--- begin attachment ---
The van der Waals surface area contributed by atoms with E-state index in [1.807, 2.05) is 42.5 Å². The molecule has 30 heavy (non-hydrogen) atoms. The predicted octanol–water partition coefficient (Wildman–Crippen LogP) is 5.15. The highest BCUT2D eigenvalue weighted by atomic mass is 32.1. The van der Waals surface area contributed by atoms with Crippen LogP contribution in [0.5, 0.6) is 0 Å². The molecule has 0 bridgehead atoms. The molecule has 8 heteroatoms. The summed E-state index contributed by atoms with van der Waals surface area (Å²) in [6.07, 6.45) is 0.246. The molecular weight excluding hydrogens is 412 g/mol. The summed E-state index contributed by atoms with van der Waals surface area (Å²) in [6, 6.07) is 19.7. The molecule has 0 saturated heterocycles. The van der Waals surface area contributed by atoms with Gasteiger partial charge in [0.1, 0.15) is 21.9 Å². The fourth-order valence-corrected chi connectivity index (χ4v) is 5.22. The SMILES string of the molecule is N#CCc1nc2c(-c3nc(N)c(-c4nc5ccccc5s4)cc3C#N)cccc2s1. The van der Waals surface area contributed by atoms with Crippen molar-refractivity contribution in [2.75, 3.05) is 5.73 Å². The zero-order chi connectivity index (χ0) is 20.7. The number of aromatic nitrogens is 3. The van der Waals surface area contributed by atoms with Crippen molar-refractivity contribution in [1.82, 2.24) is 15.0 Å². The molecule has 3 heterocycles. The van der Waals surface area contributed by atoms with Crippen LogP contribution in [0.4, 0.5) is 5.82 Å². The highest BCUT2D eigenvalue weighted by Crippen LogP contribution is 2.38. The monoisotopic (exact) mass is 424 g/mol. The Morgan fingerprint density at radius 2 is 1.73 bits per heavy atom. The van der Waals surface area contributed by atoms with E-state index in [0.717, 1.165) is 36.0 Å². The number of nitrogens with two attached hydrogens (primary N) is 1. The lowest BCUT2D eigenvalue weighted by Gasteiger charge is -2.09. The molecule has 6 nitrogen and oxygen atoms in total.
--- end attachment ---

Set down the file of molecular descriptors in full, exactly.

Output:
The van der Waals surface area contributed by atoms with E-state index in [1.807, 2.05) is 42.5 Å². The molecule has 30 heavy (non-hydrogen) atoms. The predicted octanol–water partition coefficient (Wildman–Crippen LogP) is 5.15. The highest BCUT2D eigenvalue weighted by atomic mass is 32.1. The van der Waals surface area contributed by atoms with Crippen LogP contribution in [0.5, 0.6) is 0 Å². The molecule has 0 bridgehead atoms. The molecule has 8 heteroatoms. The summed E-state index contributed by atoms with van der Waals surface area (Å²) in [6.07, 6.45) is 0.246. The molecular weight excluding hydrogens is 412 g/mol. The summed E-state index contributed by atoms with van der Waals surface area (Å²) in [6, 6.07) is 19.7. The molecule has 0 saturated heterocycles. The van der Waals surface area contributed by atoms with Gasteiger partial charge in [0.1, 0.15) is 21.9 Å². The fourth-order valence-corrected chi connectivity index (χ4v) is 5.22. The SMILES string of the molecule is N#CCc1nc2c(-c3nc(N)c(-c4nc5ccccc5s4)cc3C#N)cccc2s1. The van der Waals surface area contributed by atoms with Crippen molar-refractivity contribution in [2.75, 3.05) is 5.73 Å². The zero-order chi connectivity index (χ0) is 20.7. The number of aromatic nitrogens is 3. The van der Waals surface area contributed by atoms with Crippen molar-refractivity contribution in [1.82, 2.24) is 15.0 Å². The molecule has 3 heterocycles. The van der Waals surface area contributed by atoms with Crippen LogP contribution in [0.4, 0.5) is 5.82 Å². The highest BCUT2D eigenvalue weighted by Crippen LogP contribution is 2.38. The monoisotopic (exact) mass is 424 g/mol. The Morgan fingerprint density at radius 2 is 1.73 bits per heavy atom. The van der Waals surface area contributed by atoms with E-state index in [0.717, 1.165) is 36.0 Å². The number of nitrogens with two attached hydrogens (primary N) is 1. The lowest BCUT2D eigenvalue weighted by Gasteiger charge is -2.09. The molecule has 6 nitrogen and oxygen atoms in total.